I will never understand how sexual assault continues to be a confusing topic. I don’t understand what makes it different than other crimes. I don’t understand the stigma associated with reporting an assault. I don’t understand the need for or the value of having a sexual offender registry. I don’t understand why this is a topic that repeatedly pops up in the news and the media, before subsiding for a few months only to appear again when there’s a particularly salacious case.
There’s a lot I don’t understand, and that’s said from the point of view of somebody who has experienced almost every iteration of it. I have a good friend who was sexually abused by an older brother. I have a roommate who was sexually assaulted after a night at the bar, when she thought she was safely sleeping on a couch. I had a classmate who was held at gunpoint and digitally penetrated. I’ve encountered sexual harassment at school, at work, and once I was physically held down while a man slobbered all over my face — at a public park, where it took several minutes before anyone thought to intervene. I’ve assisted in the investigations of assailants and have prosecuted men who sexually assaulted grown women and child. I defend men who are alleged to have sexually assaulted others. I put this out there because, unlike armed robbery or wire fraud, unlike homicide or negligent manslaughter, unlike even the common DUI, there seems to be a constant need when discussing sexual assault to assert your right to the discussion. To assert some knowledge or personal experience that makes your position and your point of view valuable.
I don’t understand that, either.
What Jon Krakauer does so well in his book is fail to provide any answers. He simply recounts the investigations and prosecutions (or lack thereof) for five women. He discusses the way police in one small, cross-section of America, treated victims of sexual assault and investigated their cases. He interviews prosecutors who declined to prosecute cases, and the deans that held hearings to civilly arbitrate claims of sex assault. He recounts the trauma that the victims experience, not just during the assault itself, but also in the aftermath. He deals respectfully with the defense attorney who defend the cases.
His account is not the Brock Turner debacle again. He does not vilify the assailants, or their friends and family. He acknowledges that defense attorneys are doing their job when they attack the credibility and character of a victim. His focus is not on the assailants, but on the community that supports them and ignores the outcries of a victim.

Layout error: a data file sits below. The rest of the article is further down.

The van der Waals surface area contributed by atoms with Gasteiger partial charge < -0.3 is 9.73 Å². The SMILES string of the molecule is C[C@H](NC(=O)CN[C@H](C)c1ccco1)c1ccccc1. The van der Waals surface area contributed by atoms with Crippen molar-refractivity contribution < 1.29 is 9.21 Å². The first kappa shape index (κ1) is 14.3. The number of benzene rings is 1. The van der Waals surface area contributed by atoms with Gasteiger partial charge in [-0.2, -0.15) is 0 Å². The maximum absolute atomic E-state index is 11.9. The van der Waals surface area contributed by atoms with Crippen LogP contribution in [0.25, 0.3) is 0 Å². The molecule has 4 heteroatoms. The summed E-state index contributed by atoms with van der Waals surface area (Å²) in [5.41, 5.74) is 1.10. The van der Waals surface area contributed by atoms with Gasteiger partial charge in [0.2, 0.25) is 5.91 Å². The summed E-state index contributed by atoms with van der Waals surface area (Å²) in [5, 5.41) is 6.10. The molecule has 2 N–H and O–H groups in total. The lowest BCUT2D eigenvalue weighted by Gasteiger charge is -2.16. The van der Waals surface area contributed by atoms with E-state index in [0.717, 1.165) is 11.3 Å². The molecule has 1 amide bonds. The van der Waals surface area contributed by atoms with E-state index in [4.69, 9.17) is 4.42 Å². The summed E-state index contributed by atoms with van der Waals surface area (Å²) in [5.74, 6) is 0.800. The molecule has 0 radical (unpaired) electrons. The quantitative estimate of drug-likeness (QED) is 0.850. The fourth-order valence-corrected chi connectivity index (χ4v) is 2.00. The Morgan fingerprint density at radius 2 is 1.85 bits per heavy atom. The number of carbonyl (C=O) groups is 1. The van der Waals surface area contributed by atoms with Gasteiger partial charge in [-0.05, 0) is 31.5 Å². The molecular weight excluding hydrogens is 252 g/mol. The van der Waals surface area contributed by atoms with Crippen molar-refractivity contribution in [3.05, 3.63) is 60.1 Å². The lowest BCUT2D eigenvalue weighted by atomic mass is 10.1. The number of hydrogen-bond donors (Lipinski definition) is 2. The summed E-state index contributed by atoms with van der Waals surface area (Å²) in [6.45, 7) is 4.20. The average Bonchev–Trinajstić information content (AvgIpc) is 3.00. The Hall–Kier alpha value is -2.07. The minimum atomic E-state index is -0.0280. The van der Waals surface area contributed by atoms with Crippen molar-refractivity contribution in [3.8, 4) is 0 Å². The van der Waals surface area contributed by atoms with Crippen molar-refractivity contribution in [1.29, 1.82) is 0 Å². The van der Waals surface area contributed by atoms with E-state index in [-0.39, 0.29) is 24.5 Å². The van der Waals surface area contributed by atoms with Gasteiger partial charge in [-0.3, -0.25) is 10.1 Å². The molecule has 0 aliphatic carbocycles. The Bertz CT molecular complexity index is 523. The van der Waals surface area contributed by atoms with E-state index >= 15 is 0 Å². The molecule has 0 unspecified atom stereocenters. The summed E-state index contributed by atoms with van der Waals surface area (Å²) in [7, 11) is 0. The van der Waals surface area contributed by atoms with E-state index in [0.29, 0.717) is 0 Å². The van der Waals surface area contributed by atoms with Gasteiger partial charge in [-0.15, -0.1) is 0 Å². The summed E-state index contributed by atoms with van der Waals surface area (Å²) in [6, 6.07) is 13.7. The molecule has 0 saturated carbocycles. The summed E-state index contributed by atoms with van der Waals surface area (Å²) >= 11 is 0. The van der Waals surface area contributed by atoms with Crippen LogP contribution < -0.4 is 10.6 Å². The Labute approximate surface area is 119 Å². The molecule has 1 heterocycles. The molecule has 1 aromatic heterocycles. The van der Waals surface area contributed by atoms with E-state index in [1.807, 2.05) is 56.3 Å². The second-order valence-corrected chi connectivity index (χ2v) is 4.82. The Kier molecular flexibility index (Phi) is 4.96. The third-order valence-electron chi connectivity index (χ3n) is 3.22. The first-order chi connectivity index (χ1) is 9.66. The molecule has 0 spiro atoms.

I enjoyed the book. I appreciated the insight that it gave me. But I can’t help but look back at my own history and experiences. When I was a prosecuting, I declined to prosecute more sex assault cases than I brought charges for. It was never because I didn’t believe the victim. It was usually because there was insufficient evidence to sustain a conviction. In each and every case I spoke with the victim personally. I discussed with her every tactic that a defense attorney would use, and the likelihood of an acquittal. In every case but one she requested that we not prosecute the case, if we didn’t believe that we could secure a conviction.
Maybe that is what makes a sexual assault case so much different than any other crime — the lack of evidence. The eternal existence of reasonable doubt. We denigrate the responsibility of the prosecutor — an individual who represents the government, and not the victim of a crime. A person who has an independent ethical obligation not to bring charges that aren’t supported by the evidence. The American Bar Association requires that a prosecutor not proceed in a case without probable cause. The Air Force ethical standards require not proceeding if there is not evidence sufficient to sustain a conviction.
In Virginia, as in many other states, victims of crimes used to prosecute their own cases. They brought the charges. They determined the outcome. That seems to be the trend in sex assault cases (though not in armed robbery, or wire fraud, or homicide, where the government is always willing and eager to proceed, even if the crime victim is uncertain). If the victim wants a court, we’ll consider it. If she doesn’t want to put herself through that, we can wash our hands.
Krakauer’s book addresses that, as well: the fact that the victims who fought to go to trial had some success, whereas the ones who passively relied on the government found their cases ignored, set aside, forgotten. He doesn’t have an answer for the question, he doesn’t have a solution for the government on the best way to proceed (he does seem to set an imperative for the universities, however; do not wait for criminal prosecution; conduct adjudicative hearings and use a lower standard). I don’t have an answer, either. But I think there’s value in discussion. I think there’s value in acknowledging that this is a difficult crime with which to grapple. That much, at least, I do understand.